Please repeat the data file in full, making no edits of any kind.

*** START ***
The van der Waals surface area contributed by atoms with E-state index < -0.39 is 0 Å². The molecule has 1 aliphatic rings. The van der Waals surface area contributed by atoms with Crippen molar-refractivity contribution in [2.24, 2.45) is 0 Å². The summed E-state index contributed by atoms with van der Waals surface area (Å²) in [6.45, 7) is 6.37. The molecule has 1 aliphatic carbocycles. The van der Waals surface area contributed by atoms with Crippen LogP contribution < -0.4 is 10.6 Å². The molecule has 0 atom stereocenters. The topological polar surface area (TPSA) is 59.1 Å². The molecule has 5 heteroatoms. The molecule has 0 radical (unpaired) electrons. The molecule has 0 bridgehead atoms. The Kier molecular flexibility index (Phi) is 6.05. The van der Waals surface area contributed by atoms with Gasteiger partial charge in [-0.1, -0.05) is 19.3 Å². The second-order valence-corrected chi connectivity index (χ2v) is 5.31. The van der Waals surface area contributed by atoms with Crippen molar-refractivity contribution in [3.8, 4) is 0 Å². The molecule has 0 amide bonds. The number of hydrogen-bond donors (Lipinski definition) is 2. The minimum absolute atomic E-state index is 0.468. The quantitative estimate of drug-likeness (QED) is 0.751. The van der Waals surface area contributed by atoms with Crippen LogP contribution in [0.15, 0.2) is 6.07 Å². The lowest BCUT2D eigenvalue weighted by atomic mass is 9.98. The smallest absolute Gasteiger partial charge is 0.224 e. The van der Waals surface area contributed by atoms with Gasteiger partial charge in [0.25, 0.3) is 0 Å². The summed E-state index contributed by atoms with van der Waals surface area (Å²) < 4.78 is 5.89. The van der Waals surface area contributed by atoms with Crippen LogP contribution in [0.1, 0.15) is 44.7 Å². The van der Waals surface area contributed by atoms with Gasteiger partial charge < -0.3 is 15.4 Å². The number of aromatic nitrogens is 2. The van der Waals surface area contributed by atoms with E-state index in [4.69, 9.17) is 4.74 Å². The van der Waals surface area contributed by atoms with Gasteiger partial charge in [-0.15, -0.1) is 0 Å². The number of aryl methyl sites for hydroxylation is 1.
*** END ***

The van der Waals surface area contributed by atoms with E-state index < -0.39 is 0 Å². The molecule has 1 aliphatic rings. The van der Waals surface area contributed by atoms with Crippen molar-refractivity contribution in [2.24, 2.45) is 0 Å². The summed E-state index contributed by atoms with van der Waals surface area (Å²) in [6.45, 7) is 6.37. The molecule has 1 aliphatic carbocycles. The van der Waals surface area contributed by atoms with Crippen LogP contribution < -0.4 is 10.6 Å². The molecule has 0 atom stereocenters. The topological polar surface area (TPSA) is 59.1 Å². The molecule has 5 heteroatoms. The molecule has 0 radical (unpaired) electrons. The molecule has 0 bridgehead atoms. The Kier molecular flexibility index (Phi) is 6.05. The van der Waals surface area contributed by atoms with Gasteiger partial charge in [-0.1, -0.05) is 19.3 Å². The second-order valence-corrected chi connectivity index (χ2v) is 5.31. The van der Waals surface area contributed by atoms with Crippen molar-refractivity contribution in [3.8, 4) is 0 Å². The molecule has 0 amide bonds. The number of hydrogen-bond donors (Lipinski definition) is 2. The minimum absolute atomic E-state index is 0.468. The quantitative estimate of drug-likeness (QED) is 0.751. The van der Waals surface area contributed by atoms with Crippen LogP contribution in [0.15, 0.2) is 6.07 Å². The lowest BCUT2D eigenvalue weighted by atomic mass is 9.98. The smallest absolute Gasteiger partial charge is 0.224 e. The van der Waals surface area contributed by atoms with Gasteiger partial charge in [0.25, 0.3) is 0 Å². The summed E-state index contributed by atoms with van der Waals surface area (Å²) < 4.78 is 5.89. The van der Waals surface area contributed by atoms with Crippen LogP contribution in [0.1, 0.15) is 44.7 Å². The van der Waals surface area contributed by atoms with Gasteiger partial charge < -0.3 is 15.4 Å². The number of aromatic nitrogens is 2. The van der Waals surface area contributed by atoms with E-state index in [4.69, 9.17) is 4.74 Å². The van der Waals surface area contributed by atoms with Gasteiger partial charge in [-0.15, -0.1) is 0 Å². The number of aryl methyl sites for hydroxylation is 1.